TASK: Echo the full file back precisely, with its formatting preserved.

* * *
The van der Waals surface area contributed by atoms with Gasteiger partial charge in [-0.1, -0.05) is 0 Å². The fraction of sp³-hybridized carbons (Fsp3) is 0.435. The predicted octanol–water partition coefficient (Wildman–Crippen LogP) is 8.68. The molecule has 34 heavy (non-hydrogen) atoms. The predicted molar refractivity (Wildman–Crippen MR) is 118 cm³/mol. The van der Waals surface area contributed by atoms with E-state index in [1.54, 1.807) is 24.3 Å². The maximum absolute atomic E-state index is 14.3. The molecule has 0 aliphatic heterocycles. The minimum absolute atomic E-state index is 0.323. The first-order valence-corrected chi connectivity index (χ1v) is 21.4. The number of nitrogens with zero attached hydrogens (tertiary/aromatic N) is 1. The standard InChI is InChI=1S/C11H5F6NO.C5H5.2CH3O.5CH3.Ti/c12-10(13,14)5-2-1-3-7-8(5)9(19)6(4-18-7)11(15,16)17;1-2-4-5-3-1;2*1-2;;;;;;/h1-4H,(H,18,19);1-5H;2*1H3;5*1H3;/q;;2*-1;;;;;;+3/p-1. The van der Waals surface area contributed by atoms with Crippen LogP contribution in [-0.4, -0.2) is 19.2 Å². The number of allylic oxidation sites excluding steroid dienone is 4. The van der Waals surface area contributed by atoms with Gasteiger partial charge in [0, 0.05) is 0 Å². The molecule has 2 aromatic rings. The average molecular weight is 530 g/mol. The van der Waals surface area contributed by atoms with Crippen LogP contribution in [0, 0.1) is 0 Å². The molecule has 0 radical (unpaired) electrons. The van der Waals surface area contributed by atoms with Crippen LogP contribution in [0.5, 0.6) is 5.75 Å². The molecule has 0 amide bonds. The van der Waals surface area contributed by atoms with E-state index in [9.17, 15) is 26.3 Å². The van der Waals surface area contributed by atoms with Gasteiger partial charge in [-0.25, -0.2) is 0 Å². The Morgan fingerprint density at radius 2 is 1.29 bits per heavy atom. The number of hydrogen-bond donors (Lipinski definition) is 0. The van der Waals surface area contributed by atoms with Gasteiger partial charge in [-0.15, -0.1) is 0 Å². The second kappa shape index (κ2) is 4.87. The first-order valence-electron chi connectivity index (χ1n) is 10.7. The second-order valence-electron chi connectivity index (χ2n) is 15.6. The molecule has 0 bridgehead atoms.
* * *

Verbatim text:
The van der Waals surface area contributed by atoms with Gasteiger partial charge in [-0.1, -0.05) is 0 Å². The fraction of sp³-hybridized carbons (Fsp3) is 0.435. The predicted octanol–water partition coefficient (Wildman–Crippen LogP) is 8.68. The molecule has 34 heavy (non-hydrogen) atoms. The predicted molar refractivity (Wildman–Crippen MR) is 118 cm³/mol. The van der Waals surface area contributed by atoms with E-state index in [1.54, 1.807) is 24.3 Å². The maximum absolute atomic E-state index is 14.3. The molecule has 0 aliphatic heterocycles. The minimum absolute atomic E-state index is 0.323. The first-order valence-corrected chi connectivity index (χ1v) is 21.4. The number of nitrogens with zero attached hydrogens (tertiary/aromatic N) is 1. The standard InChI is InChI=1S/C11H5F6NO.C5H5.2CH3O.5CH3.Ti/c12-10(13,14)5-2-1-3-7-8(5)9(19)6(4-18-7)11(15,16)17;1-2-4-5-3-1;2*1-2;;;;;;/h1-4H,(H,18,19);1-5H;2*1H3;5*1H3;/q;;2*-1;;;;;;+3/p-1. The van der Waals surface area contributed by atoms with Crippen LogP contribution in [-0.4, -0.2) is 19.2 Å². The number of allylic oxidation sites excluding steroid dienone is 4. The van der Waals surface area contributed by atoms with Gasteiger partial charge in [0, 0.05) is 0 Å². The molecule has 2 aromatic rings. The average molecular weight is 530 g/mol. The van der Waals surface area contributed by atoms with Crippen LogP contribution in [0, 0.1) is 0 Å². The molecule has 0 radical (unpaired) electrons. The van der Waals surface area contributed by atoms with Crippen LogP contribution in [0.5, 0.6) is 5.75 Å². The molecule has 0 amide bonds. The van der Waals surface area contributed by atoms with E-state index in [9.17, 15) is 26.3 Å². The van der Waals surface area contributed by atoms with Gasteiger partial charge in [-0.25, -0.2) is 0 Å². The Morgan fingerprint density at radius 2 is 1.29 bits per heavy atom. The number of hydrogen-bond donors (Lipinski definition) is 0. The van der Waals surface area contributed by atoms with Gasteiger partial charge in [-0.15, -0.1) is 0 Å². The second kappa shape index (κ2) is 4.87. The first-order valence-electron chi connectivity index (χ1n) is 10.7. The second-order valence-electron chi connectivity index (χ2n) is 15.6. The molecule has 0 bridgehead atoms.